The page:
As we reconnect after the pandemic, perhaps lifestyle-focused brands resonate more than ever. “We are seeing a yearning to get back into the world, to explore it and to reestablish a sense of community,” says Brad Wilson, CEO and co-partner of Ace Hotel Group and Atelier Ace – the hotel’s in-house creative team. “At Ace, we see the hotel as a community hub, where we encourage everyone to come together. Tapping into those feelings of excitement, exploration and togetherness has always mattered, but right now it feels like they especially matter.”
Firmdale Hotels has found similar success in the luxury retail sphere with Shop Kit Kemp, a platform that sells pieces found in the hotel’s suites, designed by founder and creative director Kit Kemp. These include embroidered headboards, mannequins and ceramics created in collaboration with Wedgwood.
Ennismore, which counts The Hoxton and Mama Shelter in its portfolio, has also firmly cemented itself as an authentic community and culture-focused lifestyle brand, reflected in The Hoxton’s social-first communal spaces, creative events, and on-site retail spaces with their tight curation of products designed by local talent. Mama Shelter also shows off its own products, from crockery to sex toys, in vitrines across their properties.
Ultra-exclusive hotel group Aman is renowned for its top-tier luxury resorts around the world, including a newly opened property in New York. Now, the brand is building on its high-end skincare, fragrance and candle ranges with the launch of a responsibly made ready-to-wear clothing collection, which places emphasis on naturally dyed fabrics. They’ve also unveiled a leather goods line, including swish origami-inspired wallets and handbags. Aman plans to transcend the typical hotel retail offering and become a standalone luxury retail business, comparable to Hermès.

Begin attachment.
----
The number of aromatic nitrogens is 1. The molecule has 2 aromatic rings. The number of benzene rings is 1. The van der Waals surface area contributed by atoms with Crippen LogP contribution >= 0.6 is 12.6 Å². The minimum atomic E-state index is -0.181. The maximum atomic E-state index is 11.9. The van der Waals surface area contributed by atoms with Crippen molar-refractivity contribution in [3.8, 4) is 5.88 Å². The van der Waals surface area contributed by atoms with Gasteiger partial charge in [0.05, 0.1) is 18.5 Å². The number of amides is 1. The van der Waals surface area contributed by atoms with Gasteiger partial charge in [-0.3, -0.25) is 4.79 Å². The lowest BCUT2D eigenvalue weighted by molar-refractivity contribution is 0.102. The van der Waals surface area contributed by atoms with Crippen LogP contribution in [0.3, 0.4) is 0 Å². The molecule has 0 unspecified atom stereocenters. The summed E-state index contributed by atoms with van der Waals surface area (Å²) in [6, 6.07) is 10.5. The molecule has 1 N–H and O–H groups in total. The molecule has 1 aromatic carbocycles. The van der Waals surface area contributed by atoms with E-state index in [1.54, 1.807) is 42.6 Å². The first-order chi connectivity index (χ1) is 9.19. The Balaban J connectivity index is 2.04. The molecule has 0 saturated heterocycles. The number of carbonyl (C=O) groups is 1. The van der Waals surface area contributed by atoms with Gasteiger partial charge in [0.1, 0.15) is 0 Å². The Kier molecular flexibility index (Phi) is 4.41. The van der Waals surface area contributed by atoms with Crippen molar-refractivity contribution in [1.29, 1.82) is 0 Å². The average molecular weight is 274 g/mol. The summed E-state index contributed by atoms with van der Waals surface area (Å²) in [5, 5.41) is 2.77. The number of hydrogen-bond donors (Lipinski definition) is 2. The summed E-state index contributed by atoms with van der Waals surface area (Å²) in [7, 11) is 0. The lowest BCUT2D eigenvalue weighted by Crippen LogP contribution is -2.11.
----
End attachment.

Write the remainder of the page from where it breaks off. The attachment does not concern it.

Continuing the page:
“We know from client feedback that our guests value their time more than anything. Often, they want to travel light, and know that Aman can cater to everything they need and desire when they are staying with us. Curating a wardrobe and skincare regime based on both their tastes and itinerary is something they consider to be a great luxury,” comments Kristina Romanova, CEO of Aman Essentials.
At The Standard, guests can pick up hoodies and coasters in the hotel group’s signature traffic-stopping red, as well as tongue-in-cheek hangover patches created in collaboration with wellness brand Akalo. “A focus on lifestyle products was a very natural addition to our hospitality offering. We strongly believe in offering fully immersive experiences and our retail selection is just an extension of that,” comments Amber Asher, CEO of Standard International. “We want to ensure our products are meeting our guests’ needs while also providing a new way for our guests to bring The Standard experience home.”
The connection between scent and memory is undeniable and it is almost a prerequisite for luxury hotels to offer toiletries and candles as standard, which evoke far-flung corners of the globe long after the holiday has ended. A candle fragranced with a bespoke black tea and notes of citrus and pepper, created by cult perfumier Le Labo, scents the air inside EDITION’s trendsetting hotels, and is one of the most popular items on their shoppable collection ShopEDITION. Elsewhere, lathering up with COMO Shambhala’s eucalyptus, geranium, lavender and peppermint-scented Invigorate shower gel, available to buy online, transports me to their Balinese hideaway instantly.